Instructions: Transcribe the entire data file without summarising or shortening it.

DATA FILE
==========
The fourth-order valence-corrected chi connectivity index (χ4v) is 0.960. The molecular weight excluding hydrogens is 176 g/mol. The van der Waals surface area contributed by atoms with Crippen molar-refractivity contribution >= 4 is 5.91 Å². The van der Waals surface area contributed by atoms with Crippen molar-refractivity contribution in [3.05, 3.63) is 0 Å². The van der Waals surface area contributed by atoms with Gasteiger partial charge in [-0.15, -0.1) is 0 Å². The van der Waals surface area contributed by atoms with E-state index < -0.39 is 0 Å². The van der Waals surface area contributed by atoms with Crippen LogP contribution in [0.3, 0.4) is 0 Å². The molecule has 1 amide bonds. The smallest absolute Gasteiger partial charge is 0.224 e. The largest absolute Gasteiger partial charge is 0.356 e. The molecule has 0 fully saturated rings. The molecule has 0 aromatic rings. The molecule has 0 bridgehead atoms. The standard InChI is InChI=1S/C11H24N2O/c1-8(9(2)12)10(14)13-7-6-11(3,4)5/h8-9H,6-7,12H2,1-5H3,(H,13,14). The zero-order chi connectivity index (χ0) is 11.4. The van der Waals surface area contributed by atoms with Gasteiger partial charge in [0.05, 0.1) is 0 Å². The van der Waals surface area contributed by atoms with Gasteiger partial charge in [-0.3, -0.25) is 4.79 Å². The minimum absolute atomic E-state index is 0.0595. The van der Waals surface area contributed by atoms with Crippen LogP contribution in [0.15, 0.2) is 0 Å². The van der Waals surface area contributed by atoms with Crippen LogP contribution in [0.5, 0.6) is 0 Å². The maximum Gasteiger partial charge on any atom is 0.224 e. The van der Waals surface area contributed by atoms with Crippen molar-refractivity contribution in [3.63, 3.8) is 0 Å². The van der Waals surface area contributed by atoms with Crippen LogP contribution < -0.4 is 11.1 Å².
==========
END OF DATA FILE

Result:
The fourth-order valence-corrected chi connectivity index (χ4v) is 0.960. The molecular weight excluding hydrogens is 176 g/mol. The van der Waals surface area contributed by atoms with Crippen molar-refractivity contribution >= 4 is 5.91 Å². The van der Waals surface area contributed by atoms with Crippen molar-refractivity contribution in [3.05, 3.63) is 0 Å². The van der Waals surface area contributed by atoms with Gasteiger partial charge in [-0.15, -0.1) is 0 Å². The van der Waals surface area contributed by atoms with E-state index < -0.39 is 0 Å². The van der Waals surface area contributed by atoms with Crippen LogP contribution in [0.3, 0.4) is 0 Å². The molecule has 1 amide bonds. The smallest absolute Gasteiger partial charge is 0.224 e. The largest absolute Gasteiger partial charge is 0.356 e. The molecule has 0 fully saturated rings. The molecule has 0 aromatic rings. The molecule has 0 bridgehead atoms. The standard InChI is InChI=1S/C11H24N2O/c1-8(9(2)12)10(14)13-7-6-11(3,4)5/h8-9H,6-7,12H2,1-5H3,(H,13,14). The zero-order chi connectivity index (χ0) is 11.4. The van der Waals surface area contributed by atoms with Gasteiger partial charge in [0.05, 0.1) is 0 Å². The van der Waals surface area contributed by atoms with Gasteiger partial charge in [-0.3, -0.25) is 4.79 Å². The minimum absolute atomic E-state index is 0.0595. The van der Waals surface area contributed by atoms with Crippen LogP contribution in [0.15, 0.2) is 0 Å². The van der Waals surface area contributed by atoms with Crippen LogP contribution in [0.5, 0.6) is 0 Å². The maximum Gasteiger partial charge on any atom is 0.224 e. The van der Waals surface area contributed by atoms with Crippen molar-refractivity contribution in [3.63, 3.8) is 0 Å². The van der Waals surface area contributed by atoms with Crippen LogP contribution < -0.4 is 11.1 Å².